With so many adult responsibilities, is it any wonder that it gets easier to neglect our health as we age? Anxieties about our job, our children and our elderly parents may take precedence over our health concerns. In actuality, we can weave in wellness into a busy schedule and strengthen other areas of our lives by focusing on our health first. All it takes to improve our health is to make a commitment to proactively manage different aspects of health care like: disease, nutrition, fitness and, yes, stress relief.
How to Combat Middle-Age Health Problems
The types of illnesses and discomforts middle-aged people suffer are different from those of children or teenagers. This requires some knowledge of the common potential problem areas our specific demographic experiences. For instance, postmenopausal women have a potential for hormonal changes and loss of bone density caused by the aging process. Knowing this, we can customize our routines to include healthy habits throughout the day as follows:
Nutrition. Postmenopausal women should include foods in their diet helpful for balancing hormones, like coconut oil or soy products. They might want to consider buying wild yam or black cohosh supplements to relieve symptoms. Men may want to try saw palmetto. Both genders can benefit from a quality multivitamin supplement with vitamin D and calcium for strong bones. Learn what foods promote heart health, like fish, and include more of those items in your diet. If fish sounds unappealing, you can try omega-3 supplements instead.
Fitness. Not everyone wants to be jumping around in a high-paced aerobics class and many people simply don’t have time to go running. Instead, you can do short 15- to 20-minute intervals of exercise on the stationary bike. Muscle training is easy to include in short time slots throughout different parts of the day. Plus, it’s an excellent way to reduce the chance of bone fractures and breaks that stem from aging. Swimming is also a good low-impact activity that can be fun to add to your schedule (if you have a pool nearby.)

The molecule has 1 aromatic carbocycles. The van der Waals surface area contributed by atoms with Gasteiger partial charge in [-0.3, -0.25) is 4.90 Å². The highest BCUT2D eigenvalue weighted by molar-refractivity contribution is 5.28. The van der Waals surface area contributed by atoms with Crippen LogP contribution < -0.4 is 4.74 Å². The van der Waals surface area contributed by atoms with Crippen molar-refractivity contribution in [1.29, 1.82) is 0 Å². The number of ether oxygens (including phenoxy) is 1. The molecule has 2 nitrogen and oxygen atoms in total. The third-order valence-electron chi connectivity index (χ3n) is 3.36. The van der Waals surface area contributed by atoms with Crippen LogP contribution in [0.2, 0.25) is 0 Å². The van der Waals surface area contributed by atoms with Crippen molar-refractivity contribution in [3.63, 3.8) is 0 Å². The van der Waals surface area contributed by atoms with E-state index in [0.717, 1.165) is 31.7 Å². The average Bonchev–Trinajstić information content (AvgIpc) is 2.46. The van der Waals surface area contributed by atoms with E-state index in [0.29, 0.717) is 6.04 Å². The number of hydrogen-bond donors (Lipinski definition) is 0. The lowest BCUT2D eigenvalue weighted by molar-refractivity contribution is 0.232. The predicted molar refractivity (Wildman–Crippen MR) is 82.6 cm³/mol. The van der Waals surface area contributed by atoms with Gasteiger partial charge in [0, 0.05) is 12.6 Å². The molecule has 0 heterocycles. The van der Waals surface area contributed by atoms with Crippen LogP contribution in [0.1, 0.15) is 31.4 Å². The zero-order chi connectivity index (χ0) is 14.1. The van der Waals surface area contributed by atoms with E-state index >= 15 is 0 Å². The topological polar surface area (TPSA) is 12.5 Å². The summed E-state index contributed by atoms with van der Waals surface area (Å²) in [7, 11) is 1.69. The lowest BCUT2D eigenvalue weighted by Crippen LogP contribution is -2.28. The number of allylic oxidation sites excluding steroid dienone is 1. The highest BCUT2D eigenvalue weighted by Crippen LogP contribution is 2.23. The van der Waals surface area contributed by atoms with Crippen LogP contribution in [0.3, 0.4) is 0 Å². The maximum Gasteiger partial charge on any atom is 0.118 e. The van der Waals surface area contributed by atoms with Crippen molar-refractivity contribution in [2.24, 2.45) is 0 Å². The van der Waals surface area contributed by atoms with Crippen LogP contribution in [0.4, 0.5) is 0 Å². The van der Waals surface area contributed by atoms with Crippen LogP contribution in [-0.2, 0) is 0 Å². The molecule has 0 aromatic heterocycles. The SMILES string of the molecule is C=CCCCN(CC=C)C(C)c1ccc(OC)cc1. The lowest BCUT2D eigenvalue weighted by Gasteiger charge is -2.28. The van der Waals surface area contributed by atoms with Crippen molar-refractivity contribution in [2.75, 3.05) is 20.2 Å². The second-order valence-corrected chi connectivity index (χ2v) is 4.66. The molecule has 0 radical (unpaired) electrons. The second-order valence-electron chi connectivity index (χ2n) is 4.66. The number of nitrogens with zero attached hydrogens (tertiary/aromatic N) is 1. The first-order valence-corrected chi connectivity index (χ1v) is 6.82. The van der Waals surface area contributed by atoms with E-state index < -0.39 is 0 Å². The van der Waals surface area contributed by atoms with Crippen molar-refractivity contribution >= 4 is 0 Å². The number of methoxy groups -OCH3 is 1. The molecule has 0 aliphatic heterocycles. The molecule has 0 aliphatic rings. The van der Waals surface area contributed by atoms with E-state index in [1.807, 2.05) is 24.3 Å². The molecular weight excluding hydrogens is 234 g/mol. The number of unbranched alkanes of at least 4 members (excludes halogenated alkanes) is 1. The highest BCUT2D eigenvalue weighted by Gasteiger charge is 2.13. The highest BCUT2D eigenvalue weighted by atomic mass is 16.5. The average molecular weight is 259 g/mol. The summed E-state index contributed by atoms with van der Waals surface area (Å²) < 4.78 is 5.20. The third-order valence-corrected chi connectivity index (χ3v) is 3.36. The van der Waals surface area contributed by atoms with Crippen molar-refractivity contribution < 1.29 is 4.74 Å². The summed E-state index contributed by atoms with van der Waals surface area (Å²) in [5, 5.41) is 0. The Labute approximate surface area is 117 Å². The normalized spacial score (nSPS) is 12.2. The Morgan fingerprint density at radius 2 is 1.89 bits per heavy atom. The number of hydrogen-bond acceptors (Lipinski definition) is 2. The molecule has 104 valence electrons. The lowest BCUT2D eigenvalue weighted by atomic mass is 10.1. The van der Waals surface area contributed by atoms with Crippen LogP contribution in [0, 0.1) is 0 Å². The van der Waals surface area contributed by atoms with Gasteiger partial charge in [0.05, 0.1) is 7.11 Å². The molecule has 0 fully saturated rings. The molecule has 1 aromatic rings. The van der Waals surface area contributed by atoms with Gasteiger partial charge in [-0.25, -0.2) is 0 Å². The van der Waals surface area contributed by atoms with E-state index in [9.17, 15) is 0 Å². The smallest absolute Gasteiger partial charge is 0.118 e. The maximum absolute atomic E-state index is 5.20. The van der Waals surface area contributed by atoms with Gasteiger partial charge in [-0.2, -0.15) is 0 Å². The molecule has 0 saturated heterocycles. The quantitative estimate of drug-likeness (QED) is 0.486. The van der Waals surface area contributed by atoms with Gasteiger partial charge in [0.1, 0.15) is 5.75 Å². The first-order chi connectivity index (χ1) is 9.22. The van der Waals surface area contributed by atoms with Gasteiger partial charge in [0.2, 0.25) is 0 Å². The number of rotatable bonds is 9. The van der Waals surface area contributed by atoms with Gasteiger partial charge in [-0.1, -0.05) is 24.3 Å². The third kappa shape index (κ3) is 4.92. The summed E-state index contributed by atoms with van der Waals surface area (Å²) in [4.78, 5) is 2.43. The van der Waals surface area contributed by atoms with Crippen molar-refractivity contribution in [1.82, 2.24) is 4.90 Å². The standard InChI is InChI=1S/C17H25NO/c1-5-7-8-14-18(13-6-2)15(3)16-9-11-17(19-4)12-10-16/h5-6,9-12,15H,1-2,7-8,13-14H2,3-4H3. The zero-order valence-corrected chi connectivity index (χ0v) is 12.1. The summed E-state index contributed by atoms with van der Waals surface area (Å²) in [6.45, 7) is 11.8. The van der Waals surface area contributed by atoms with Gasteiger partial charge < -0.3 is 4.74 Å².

Disease management. Part of disease management is staying hydrated and getting enough sleep. Sometimes though, despite these practices, a bacterial infection can sideline us. In that case, you need to schedule a doctor’s appointment. It’s likely you will be prescribed Levaquin, or a similar antibiotic, to strengthen your system so you can successfully fight off the infection. When taking a prescription medication, follow the directions precisely as your doctor recommends to get the most benefit from it.
Stress relief. One aspect of health and wellness often overlooked is stress management. We know stress can kill but rarely make time to relieve the stress in our lives. It’s a fairly simple action. You can meditate at home or head out for 15-minute massage, or take a yoga class. Sometimes all it takes to reduce stress is to get up from our desks for a few minutes and take a walk outside in the fresh air. You can also incorporate more exercise into your routine, as research has shown a connection between working out and stress levels. Stress management not only clears our heads, but it also helps reduce blood pressure.
Take Small Steps Toward Better Health Every Day
There are always advancements going on in our understanding of the human body. By taking the time to read and understand how to take care of our health, we can incorporate actions into our daily lives that do precisely that. For instance, we now know that a glass of red wine promotes heart health. When new research highlights different stress-management techniques, like biofeedback or even working on crossword puzzles, it can be another action that helps us take a small step toward better overall health as we grow older. If we are conscious of our habits on a day-to-day basis, we can make small changes in them that will lead us toward greater health. By making that commitment in one area of our lives, we can start on a greater journey of wholeness and wellness that can make us feel as we’re getting younger. In today’s world, that’s a priceless feeling that can help us better weather the myriad demands that we face in our lives. About the Author: Dr. Rodney Sewell sees a wide range of patients at his Atlanta practice, from children to middle-aged adults to elderly people.